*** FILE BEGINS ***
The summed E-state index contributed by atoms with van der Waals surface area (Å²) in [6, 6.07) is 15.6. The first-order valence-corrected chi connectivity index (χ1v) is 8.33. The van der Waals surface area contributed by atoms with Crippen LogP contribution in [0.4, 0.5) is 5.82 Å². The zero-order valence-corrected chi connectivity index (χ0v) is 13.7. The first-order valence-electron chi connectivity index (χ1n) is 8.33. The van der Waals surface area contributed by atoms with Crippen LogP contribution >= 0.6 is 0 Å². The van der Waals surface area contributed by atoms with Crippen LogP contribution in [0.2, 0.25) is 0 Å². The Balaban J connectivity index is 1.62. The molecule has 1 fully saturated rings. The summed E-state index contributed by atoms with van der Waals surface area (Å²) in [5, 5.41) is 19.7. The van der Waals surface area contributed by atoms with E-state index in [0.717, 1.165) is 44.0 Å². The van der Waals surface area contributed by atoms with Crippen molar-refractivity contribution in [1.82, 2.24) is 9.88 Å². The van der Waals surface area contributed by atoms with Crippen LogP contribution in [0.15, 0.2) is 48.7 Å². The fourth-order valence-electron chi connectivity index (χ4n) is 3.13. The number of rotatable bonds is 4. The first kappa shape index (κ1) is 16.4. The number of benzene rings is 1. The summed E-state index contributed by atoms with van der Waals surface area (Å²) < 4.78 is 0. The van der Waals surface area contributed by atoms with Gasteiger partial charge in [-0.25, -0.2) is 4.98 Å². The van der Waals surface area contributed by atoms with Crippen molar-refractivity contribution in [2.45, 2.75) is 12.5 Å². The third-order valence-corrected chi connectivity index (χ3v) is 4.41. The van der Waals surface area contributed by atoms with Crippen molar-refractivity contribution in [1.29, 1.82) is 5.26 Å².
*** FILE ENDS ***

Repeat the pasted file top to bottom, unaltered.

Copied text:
The summed E-state index contributed by atoms with van der Waals surface area (Å²) in [6, 6.07) is 15.6. The first-order valence-corrected chi connectivity index (χ1v) is 8.33. The van der Waals surface area contributed by atoms with Crippen LogP contribution in [0.4, 0.5) is 5.82 Å². The zero-order valence-corrected chi connectivity index (χ0v) is 13.7. The first-order valence-electron chi connectivity index (χ1n) is 8.33. The van der Waals surface area contributed by atoms with Crippen LogP contribution >= 0.6 is 0 Å². The van der Waals surface area contributed by atoms with Crippen LogP contribution in [0.2, 0.25) is 0 Å². The Balaban J connectivity index is 1.62. The molecule has 1 fully saturated rings. The summed E-state index contributed by atoms with van der Waals surface area (Å²) in [5, 5.41) is 19.7. The van der Waals surface area contributed by atoms with E-state index in [0.717, 1.165) is 44.0 Å². The van der Waals surface area contributed by atoms with Crippen molar-refractivity contribution in [1.82, 2.24) is 9.88 Å². The van der Waals surface area contributed by atoms with Crippen LogP contribution in [0.15, 0.2) is 48.7 Å². The fourth-order valence-electron chi connectivity index (χ4n) is 3.13. The number of rotatable bonds is 4. The first kappa shape index (κ1) is 16.4. The number of benzene rings is 1. The summed E-state index contributed by atoms with van der Waals surface area (Å²) < 4.78 is 0. The van der Waals surface area contributed by atoms with Gasteiger partial charge in [-0.25, -0.2) is 4.98 Å². The van der Waals surface area contributed by atoms with Crippen molar-refractivity contribution in [2.45, 2.75) is 12.5 Å². The third-order valence-corrected chi connectivity index (χ3v) is 4.41. The van der Waals surface area contributed by atoms with Crippen molar-refractivity contribution in [1.29, 1.82) is 5.26 Å².